Secondly, you must go against every economic theory known to man and choose to supply in excess of anticipated equilibrium. You don’t want to be forever known as the schmuck who ran out of beer/chips/whatever before halftime. A recent non-scientific study showed that people at Super Bowl parties generally consume upwards of 150% of their normal consumption rate in food and beverages. This is likely due to the fact that people actually watch commercials during the Super Bowl and are thus more likely to be exposed to nefarious subliminal messages in advertising. While you can rely on strategies such as the “bring your own TV” plan above to distribute the blame for running out of key food and beverage supplies, in the end you will be held accountable.
$5 on First Time Out!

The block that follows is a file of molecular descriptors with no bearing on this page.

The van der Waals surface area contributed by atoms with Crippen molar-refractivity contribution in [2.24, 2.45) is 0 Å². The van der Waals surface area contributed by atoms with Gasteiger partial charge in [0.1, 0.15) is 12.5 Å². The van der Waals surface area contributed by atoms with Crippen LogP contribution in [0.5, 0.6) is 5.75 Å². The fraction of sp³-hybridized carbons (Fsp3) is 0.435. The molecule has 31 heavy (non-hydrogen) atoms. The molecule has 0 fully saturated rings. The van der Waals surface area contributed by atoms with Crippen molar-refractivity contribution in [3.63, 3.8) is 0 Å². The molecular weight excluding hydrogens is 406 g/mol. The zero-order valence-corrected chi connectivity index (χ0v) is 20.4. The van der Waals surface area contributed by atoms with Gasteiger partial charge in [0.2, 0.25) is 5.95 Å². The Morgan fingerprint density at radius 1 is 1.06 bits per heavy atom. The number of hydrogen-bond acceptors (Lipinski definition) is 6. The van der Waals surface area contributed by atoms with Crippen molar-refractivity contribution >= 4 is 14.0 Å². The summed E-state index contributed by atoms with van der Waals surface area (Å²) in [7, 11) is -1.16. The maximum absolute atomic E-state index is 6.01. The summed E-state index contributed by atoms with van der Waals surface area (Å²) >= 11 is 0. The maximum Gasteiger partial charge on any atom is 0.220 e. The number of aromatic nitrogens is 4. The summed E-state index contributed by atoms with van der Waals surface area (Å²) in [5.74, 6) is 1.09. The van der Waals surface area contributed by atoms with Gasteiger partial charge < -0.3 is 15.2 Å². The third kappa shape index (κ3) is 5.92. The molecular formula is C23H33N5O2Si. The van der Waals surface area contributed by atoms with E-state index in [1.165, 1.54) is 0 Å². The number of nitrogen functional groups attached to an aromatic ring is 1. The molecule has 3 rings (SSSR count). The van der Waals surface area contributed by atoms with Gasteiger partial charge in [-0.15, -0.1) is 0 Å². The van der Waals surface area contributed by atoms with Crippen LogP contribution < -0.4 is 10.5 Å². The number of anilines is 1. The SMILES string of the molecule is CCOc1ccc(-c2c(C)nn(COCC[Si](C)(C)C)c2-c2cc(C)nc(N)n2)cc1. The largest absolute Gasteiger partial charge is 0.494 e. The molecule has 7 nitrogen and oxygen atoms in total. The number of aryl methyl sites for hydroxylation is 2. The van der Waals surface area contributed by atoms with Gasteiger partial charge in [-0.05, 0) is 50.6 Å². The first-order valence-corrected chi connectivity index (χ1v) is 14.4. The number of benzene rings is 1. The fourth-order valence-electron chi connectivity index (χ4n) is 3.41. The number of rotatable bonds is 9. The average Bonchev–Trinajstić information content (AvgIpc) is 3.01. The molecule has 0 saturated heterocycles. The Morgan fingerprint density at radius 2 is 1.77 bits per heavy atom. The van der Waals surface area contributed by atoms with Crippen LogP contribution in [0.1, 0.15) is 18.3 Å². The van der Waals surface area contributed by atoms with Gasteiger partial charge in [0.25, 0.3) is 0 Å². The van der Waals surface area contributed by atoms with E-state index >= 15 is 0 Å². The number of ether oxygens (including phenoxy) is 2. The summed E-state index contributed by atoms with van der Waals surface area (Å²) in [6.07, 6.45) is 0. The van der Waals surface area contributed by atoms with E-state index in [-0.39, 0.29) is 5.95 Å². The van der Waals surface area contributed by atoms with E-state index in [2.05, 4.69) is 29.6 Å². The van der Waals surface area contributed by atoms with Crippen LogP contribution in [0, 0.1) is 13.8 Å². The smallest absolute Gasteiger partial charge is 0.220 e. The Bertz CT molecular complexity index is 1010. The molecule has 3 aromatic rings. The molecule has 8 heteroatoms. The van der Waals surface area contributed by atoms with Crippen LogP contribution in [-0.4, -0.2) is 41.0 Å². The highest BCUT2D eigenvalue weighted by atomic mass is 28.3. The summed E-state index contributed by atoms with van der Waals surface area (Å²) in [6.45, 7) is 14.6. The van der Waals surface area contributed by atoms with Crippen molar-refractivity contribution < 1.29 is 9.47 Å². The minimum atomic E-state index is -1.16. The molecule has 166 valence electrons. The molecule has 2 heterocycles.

Betting on the Super Bowl is as American as professional wrestling. However, it’s also illegal in many places, so check with your legal team before acting on any of the theoretical activities that follow. Your traditional Super Bowl bet is the “100 squares” pool, which pays out depending on the team scores after each quarter of play. Yawn. Much better to create excitement and interaction with your friends are what I like to call “Anything Goes” bets. Looking for some action on the coin toss? Think you know what company will run the first commercial after the kickoff? Want the over/under on minutes before the first score of the game? Make the bet! Anything and everything during the game has gambling potential – limited only by your creativity and cash-on-hand. This can also keep your guests involved even if the game gets boring-just remember to keep the bets relatively low so that everyone can participate and have fun. Things can get out of hand pretty quickly, so I suggest you get a poster board and pen handy to keep track of all of the bets so people can settle when they sober up later on.